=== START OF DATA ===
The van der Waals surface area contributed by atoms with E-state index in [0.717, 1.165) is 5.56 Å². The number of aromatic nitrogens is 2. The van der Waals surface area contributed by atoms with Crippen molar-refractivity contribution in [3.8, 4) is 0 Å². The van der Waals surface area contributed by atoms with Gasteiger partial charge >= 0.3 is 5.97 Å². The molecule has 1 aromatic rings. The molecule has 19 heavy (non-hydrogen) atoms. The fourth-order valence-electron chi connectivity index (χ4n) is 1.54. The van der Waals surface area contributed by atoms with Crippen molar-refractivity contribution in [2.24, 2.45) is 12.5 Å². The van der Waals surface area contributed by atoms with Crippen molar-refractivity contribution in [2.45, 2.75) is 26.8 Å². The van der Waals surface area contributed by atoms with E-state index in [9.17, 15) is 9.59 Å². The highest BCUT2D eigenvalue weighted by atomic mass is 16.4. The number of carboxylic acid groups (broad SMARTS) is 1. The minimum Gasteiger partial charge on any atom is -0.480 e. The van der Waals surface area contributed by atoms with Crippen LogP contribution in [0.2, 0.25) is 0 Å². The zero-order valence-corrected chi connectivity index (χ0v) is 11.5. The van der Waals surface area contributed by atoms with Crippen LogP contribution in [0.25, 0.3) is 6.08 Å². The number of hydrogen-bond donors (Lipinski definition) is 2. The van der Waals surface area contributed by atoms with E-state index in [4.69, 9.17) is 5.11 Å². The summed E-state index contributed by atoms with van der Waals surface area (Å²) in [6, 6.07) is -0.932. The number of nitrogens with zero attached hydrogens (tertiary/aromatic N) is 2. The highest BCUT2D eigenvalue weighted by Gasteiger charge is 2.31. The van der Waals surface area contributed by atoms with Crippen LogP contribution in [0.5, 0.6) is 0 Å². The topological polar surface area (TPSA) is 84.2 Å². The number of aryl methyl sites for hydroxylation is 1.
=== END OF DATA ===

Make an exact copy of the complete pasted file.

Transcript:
The van der Waals surface area contributed by atoms with E-state index in [0.717, 1.165) is 5.56 Å². The number of aromatic nitrogens is 2. The van der Waals surface area contributed by atoms with Crippen molar-refractivity contribution in [3.8, 4) is 0 Å². The van der Waals surface area contributed by atoms with Gasteiger partial charge >= 0.3 is 5.97 Å². The molecule has 1 aromatic rings. The molecule has 19 heavy (non-hydrogen) atoms. The fourth-order valence-electron chi connectivity index (χ4n) is 1.54. The van der Waals surface area contributed by atoms with Crippen molar-refractivity contribution in [2.24, 2.45) is 12.5 Å². The van der Waals surface area contributed by atoms with Crippen molar-refractivity contribution in [2.45, 2.75) is 26.8 Å². The van der Waals surface area contributed by atoms with E-state index in [9.17, 15) is 9.59 Å². The highest BCUT2D eigenvalue weighted by atomic mass is 16.4. The number of carboxylic acid groups (broad SMARTS) is 1. The minimum Gasteiger partial charge on any atom is -0.480 e. The van der Waals surface area contributed by atoms with Crippen LogP contribution in [0.2, 0.25) is 0 Å². The zero-order valence-corrected chi connectivity index (χ0v) is 11.5. The van der Waals surface area contributed by atoms with Crippen LogP contribution in [0.25, 0.3) is 6.08 Å². The number of hydrogen-bond donors (Lipinski definition) is 2. The van der Waals surface area contributed by atoms with E-state index in [4.69, 9.17) is 5.11 Å². The summed E-state index contributed by atoms with van der Waals surface area (Å²) in [6, 6.07) is -0.932. The number of nitrogens with zero attached hydrogens (tertiary/aromatic N) is 2. The highest BCUT2D eigenvalue weighted by Gasteiger charge is 2.31. The van der Waals surface area contributed by atoms with Crippen LogP contribution in [0.5, 0.6) is 0 Å². The topological polar surface area (TPSA) is 84.2 Å². The number of aryl methyl sites for hydroxylation is 1.